We thought we’d take this opportunity to clarify a subtle yet crucial distinction between two commonly confused types of facial hair: the Fu Manchu and the Biker Mustache.
Very few people actually pull off an authentic Fu Manchu, first seen on screen in The Mystery of Dr. Fu Manchu (1923) and then on every Chinese villain ever since. The hair is grown only from the upper lip and hangs down either side of the mouth—but the sides remain clean-shaven.
The American version of the Fu Manchu has come to be known as “The Biker Mustache” or “The Horseshoe” because of its shape and popularity with modern cowboys. It consists of a full mustache with vertical extensions down to the jawline.
There’s nothing like broken-in leather. These gloves come via Scott Toepfer’s biker photoblog It’s Better in the Wind, and they’re one of the most handsome things we’ve seen all day. Of course, you probably won’t need gloves like these unless you’re riding a Harley or wrestling cattle on a regular basis—but they’re right here if you do.
One of our favorite photographers just put up a brace of photos from last weekend’s El Diablo run, a tequila-soaked gathering of motorbikes winding from Temecula, CA down through the Baja haunts of San Felipe and Ensenada. As you might expect, it’s full of tattoos, denim jackets and Harleys. Ride easy, gentlemen.
We usually have a hard time getting excited about gear that won’t be in stores for more than six months, but this one—from Schott's Perfecto brand—is the exception.
You might remember the shape as the classic Schott leather jacket, of the Ramones, Brando and a whole lot of bikers. The fabric, on the other hand, is genuine Harris Tweed, of Doctor Who, Miss Marple and a whole lot of Latin teachers.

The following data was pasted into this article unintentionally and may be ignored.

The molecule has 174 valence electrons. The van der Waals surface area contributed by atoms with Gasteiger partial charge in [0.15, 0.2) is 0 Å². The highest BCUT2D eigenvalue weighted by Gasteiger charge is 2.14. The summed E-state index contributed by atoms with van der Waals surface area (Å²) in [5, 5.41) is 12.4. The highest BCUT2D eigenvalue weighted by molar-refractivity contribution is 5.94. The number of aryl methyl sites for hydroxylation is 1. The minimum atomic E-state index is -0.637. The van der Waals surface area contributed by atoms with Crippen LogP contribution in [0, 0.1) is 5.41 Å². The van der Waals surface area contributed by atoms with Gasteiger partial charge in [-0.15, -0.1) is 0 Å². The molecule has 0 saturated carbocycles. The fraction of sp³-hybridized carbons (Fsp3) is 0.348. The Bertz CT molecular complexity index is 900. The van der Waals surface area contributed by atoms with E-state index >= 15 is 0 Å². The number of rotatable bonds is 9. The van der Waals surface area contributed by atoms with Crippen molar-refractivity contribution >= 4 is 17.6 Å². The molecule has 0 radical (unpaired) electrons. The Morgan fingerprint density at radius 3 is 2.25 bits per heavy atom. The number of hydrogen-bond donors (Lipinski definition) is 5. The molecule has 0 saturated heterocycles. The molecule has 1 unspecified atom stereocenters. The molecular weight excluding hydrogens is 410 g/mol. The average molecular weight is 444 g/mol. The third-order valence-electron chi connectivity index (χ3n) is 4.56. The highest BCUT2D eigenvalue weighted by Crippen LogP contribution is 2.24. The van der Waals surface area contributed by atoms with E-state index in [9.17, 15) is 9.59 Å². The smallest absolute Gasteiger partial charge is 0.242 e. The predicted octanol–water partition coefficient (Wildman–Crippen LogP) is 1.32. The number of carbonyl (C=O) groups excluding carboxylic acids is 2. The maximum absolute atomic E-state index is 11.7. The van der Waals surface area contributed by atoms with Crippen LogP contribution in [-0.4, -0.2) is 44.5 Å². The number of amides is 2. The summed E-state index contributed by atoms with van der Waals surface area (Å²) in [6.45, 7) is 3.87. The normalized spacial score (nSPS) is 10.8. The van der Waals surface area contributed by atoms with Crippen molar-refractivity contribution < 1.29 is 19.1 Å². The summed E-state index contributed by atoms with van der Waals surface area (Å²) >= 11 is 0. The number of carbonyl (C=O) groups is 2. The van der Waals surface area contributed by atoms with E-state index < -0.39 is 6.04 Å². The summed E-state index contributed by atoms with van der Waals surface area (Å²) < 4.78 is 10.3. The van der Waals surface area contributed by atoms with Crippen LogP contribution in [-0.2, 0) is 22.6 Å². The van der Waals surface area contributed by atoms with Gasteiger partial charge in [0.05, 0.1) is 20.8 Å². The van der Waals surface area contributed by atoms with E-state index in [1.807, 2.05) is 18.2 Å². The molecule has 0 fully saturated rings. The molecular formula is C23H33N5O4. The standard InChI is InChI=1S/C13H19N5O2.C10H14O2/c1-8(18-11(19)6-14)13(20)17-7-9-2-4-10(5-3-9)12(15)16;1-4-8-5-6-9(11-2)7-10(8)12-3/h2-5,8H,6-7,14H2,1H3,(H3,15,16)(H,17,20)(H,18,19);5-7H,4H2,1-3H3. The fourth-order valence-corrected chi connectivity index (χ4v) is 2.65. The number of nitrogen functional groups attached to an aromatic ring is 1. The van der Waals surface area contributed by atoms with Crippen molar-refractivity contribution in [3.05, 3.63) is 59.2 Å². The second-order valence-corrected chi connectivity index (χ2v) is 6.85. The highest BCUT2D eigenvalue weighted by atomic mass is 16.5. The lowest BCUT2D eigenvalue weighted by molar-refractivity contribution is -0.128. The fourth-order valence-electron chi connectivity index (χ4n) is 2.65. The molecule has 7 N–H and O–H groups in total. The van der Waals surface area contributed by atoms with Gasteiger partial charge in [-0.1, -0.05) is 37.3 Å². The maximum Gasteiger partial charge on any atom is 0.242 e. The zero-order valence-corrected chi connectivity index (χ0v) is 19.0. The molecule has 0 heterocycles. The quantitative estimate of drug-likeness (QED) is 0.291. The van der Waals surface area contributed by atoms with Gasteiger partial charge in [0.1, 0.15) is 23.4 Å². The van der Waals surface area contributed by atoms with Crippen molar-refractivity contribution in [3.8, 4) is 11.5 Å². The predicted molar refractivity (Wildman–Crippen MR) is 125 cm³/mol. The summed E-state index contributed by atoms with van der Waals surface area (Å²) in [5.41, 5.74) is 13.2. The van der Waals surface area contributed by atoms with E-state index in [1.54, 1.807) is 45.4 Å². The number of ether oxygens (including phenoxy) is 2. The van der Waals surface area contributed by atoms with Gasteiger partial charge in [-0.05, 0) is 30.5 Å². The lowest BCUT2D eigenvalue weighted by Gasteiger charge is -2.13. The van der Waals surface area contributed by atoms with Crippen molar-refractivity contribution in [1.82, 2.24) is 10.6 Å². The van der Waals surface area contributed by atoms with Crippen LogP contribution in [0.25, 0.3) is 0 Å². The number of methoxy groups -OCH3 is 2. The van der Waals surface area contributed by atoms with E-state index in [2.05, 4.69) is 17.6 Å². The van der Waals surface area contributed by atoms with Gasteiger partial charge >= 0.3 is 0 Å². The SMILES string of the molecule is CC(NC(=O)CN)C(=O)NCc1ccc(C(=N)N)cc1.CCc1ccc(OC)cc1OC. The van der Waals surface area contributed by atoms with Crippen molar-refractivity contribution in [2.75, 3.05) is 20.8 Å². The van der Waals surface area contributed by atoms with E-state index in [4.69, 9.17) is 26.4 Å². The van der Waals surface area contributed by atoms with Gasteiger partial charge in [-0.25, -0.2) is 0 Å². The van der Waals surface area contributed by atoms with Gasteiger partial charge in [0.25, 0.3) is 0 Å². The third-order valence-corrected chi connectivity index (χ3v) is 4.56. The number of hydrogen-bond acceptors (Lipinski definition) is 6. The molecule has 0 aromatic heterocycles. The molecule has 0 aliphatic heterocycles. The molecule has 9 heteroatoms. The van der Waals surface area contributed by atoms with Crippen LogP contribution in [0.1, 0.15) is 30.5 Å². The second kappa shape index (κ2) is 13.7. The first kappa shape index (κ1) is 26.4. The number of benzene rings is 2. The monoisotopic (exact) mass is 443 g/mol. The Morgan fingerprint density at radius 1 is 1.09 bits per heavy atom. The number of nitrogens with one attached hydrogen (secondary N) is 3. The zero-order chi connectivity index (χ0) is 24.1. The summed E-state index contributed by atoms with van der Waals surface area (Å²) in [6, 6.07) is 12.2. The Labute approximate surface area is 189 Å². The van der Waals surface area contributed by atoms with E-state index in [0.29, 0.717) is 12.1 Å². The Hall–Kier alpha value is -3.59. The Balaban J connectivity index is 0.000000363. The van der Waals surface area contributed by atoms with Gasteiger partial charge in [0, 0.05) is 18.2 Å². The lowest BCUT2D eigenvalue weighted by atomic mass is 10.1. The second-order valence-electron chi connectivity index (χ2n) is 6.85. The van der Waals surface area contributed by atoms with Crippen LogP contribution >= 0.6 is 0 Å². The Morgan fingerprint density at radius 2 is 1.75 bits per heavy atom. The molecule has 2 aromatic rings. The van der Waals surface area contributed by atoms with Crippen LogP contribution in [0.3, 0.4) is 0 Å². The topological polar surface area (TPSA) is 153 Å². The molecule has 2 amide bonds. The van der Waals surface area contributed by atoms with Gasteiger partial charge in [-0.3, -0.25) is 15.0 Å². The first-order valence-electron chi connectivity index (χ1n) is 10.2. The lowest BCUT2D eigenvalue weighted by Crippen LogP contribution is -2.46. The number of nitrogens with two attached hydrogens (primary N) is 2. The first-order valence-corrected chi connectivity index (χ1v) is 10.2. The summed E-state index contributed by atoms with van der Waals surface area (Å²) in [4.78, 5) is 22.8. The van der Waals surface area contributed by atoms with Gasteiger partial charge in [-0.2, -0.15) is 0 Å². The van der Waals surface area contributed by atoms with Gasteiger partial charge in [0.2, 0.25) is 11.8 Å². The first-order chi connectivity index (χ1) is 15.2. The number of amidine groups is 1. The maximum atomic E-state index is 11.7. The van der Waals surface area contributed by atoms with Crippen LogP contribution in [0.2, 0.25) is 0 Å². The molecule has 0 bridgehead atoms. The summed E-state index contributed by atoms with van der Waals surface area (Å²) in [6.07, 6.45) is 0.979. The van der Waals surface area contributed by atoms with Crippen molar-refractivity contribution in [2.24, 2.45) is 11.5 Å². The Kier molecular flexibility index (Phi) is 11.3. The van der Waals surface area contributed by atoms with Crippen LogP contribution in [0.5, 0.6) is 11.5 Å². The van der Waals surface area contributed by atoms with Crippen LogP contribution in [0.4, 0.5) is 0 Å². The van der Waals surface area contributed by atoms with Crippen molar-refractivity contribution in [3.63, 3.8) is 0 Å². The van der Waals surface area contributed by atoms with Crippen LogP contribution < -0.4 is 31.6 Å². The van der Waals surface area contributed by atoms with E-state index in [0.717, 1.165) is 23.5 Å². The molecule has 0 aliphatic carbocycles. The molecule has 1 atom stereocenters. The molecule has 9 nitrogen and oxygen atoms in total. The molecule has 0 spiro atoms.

We’re big fans of both, but we never would have imagined the quintessential biker item made from the stuffiest fabric in the UK. Needless to say, we can’t way to see this one in the wild once August rolls around.
Snagged from the new rocker compendium Or Glory, this picture shows Brad, Pete, Emma, Brian, Stuart, Steve, Dave in London circa 2001—demonstrating the timeless cool of the cuffed jean, the authority of the leather jacket, and the most dangerous possible situation in which to approach a woman. Be brave, gentlemen.
Naturally, versatility can be a mixed blessing, but if you’ve got the right tailor on board things tend to turn out ok. And it’s hard to make bike clothes uglier than they are already…
Rapha Performance Roadwear recently commissioned traveling tailor Timothy Everest to make a suit designed for bicycling, and the result is surprisingly palatable. The jacket’s lower flaps can be fastened to the pockets to keep them from flapping, and an extra length of sleeve can be rolled down to keep the wrists covered when the rider leans over the handlebars. Best of all, the pattern is a simple gray check that won’t announce itself too loudly. (Don’t be fooled by the zebra stripes; that’s just the camera).
Think of it as just one more example: tailors can do anything if they put their minds to it.
You don’t hear much about biker culture as an influence on modern day designers, partly because the references are hard to name. John Varvatos usually gets a few references to The Wild One, but that’s like tracking British suiting back to James Bond. The look had to come from somewhere…
Rin Tanaka’s Harley-Davidson Book of Fashions gives a pretty good explanation of where. Covering the 1910-1950, Tanaka tracks the evolution of the bike from a useful novelty to a badge of outsider status, along with 40 years worth of bike helmets, any one of which would be enough to get a fledgling designer noticed.
With gas prices showing no signs of slowing, we may be on the cusp of a scooter renaissance, so the book couldn’t have come at a better time. It may not have our favorite biker jacket, but it’s got more inspiration than anything we’ve seen on the racks lately.